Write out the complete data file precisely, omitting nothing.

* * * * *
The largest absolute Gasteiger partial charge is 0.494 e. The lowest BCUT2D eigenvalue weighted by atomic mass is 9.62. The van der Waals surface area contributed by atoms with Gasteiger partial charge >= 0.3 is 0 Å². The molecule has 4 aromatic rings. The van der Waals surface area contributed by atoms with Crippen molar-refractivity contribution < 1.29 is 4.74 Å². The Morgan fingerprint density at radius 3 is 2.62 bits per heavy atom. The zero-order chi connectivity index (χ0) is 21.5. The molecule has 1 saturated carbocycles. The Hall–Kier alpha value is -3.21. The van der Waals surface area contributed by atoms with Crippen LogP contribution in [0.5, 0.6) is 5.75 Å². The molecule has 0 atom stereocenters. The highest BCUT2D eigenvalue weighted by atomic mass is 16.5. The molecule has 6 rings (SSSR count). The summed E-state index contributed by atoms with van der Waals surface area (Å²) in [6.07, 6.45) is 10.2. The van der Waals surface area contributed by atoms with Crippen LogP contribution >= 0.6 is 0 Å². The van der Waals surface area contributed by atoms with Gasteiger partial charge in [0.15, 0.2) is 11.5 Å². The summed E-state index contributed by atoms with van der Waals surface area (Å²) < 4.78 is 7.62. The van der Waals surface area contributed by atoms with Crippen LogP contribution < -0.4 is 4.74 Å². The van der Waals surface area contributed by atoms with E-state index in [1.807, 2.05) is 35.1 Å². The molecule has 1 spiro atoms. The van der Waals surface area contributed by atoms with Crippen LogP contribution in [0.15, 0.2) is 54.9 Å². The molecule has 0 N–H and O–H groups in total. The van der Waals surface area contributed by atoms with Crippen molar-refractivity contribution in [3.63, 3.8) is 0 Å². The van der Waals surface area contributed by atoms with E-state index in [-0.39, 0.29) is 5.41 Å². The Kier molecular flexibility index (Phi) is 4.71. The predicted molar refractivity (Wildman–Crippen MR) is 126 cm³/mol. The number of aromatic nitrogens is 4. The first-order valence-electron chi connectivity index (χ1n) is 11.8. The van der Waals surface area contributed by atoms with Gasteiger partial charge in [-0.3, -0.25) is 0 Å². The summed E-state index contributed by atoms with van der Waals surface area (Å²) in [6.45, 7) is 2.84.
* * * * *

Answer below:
The largest absolute Gasteiger partial charge is 0.494 e. The lowest BCUT2D eigenvalue weighted by atomic mass is 9.62. The van der Waals surface area contributed by atoms with Gasteiger partial charge >= 0.3 is 0 Å². The molecule has 4 aromatic rings. The van der Waals surface area contributed by atoms with Crippen molar-refractivity contribution < 1.29 is 4.74 Å². The Morgan fingerprint density at radius 3 is 2.62 bits per heavy atom. The zero-order chi connectivity index (χ0) is 21.5. The molecule has 1 saturated carbocycles. The Hall–Kier alpha value is -3.21. The van der Waals surface area contributed by atoms with Crippen LogP contribution in [0.5, 0.6) is 5.75 Å². The molecule has 0 atom stereocenters. The highest BCUT2D eigenvalue weighted by atomic mass is 16.5. The molecule has 6 rings (SSSR count). The summed E-state index contributed by atoms with van der Waals surface area (Å²) in [6.07, 6.45) is 10.2. The van der Waals surface area contributed by atoms with Crippen LogP contribution >= 0.6 is 0 Å². The van der Waals surface area contributed by atoms with Gasteiger partial charge in [0.15, 0.2) is 11.5 Å². The summed E-state index contributed by atoms with van der Waals surface area (Å²) < 4.78 is 7.62. The van der Waals surface area contributed by atoms with Crippen LogP contribution < -0.4 is 4.74 Å². The van der Waals surface area contributed by atoms with E-state index in [1.807, 2.05) is 35.1 Å². The molecule has 1 spiro atoms. The van der Waals surface area contributed by atoms with Crippen LogP contribution in [0.15, 0.2) is 54.9 Å². The molecule has 0 N–H and O–H groups in total. The van der Waals surface area contributed by atoms with Crippen molar-refractivity contribution in [3.63, 3.8) is 0 Å². The van der Waals surface area contributed by atoms with E-state index in [-0.39, 0.29) is 5.41 Å². The Kier molecular flexibility index (Phi) is 4.71. The predicted molar refractivity (Wildman–Crippen MR) is 126 cm³/mol. The number of aromatic nitrogens is 4. The first-order valence-electron chi connectivity index (χ1n) is 11.8. The van der Waals surface area contributed by atoms with Gasteiger partial charge in [-0.3, -0.25) is 0 Å². The summed E-state index contributed by atoms with van der Waals surface area (Å²) in [6.45, 7) is 2.84.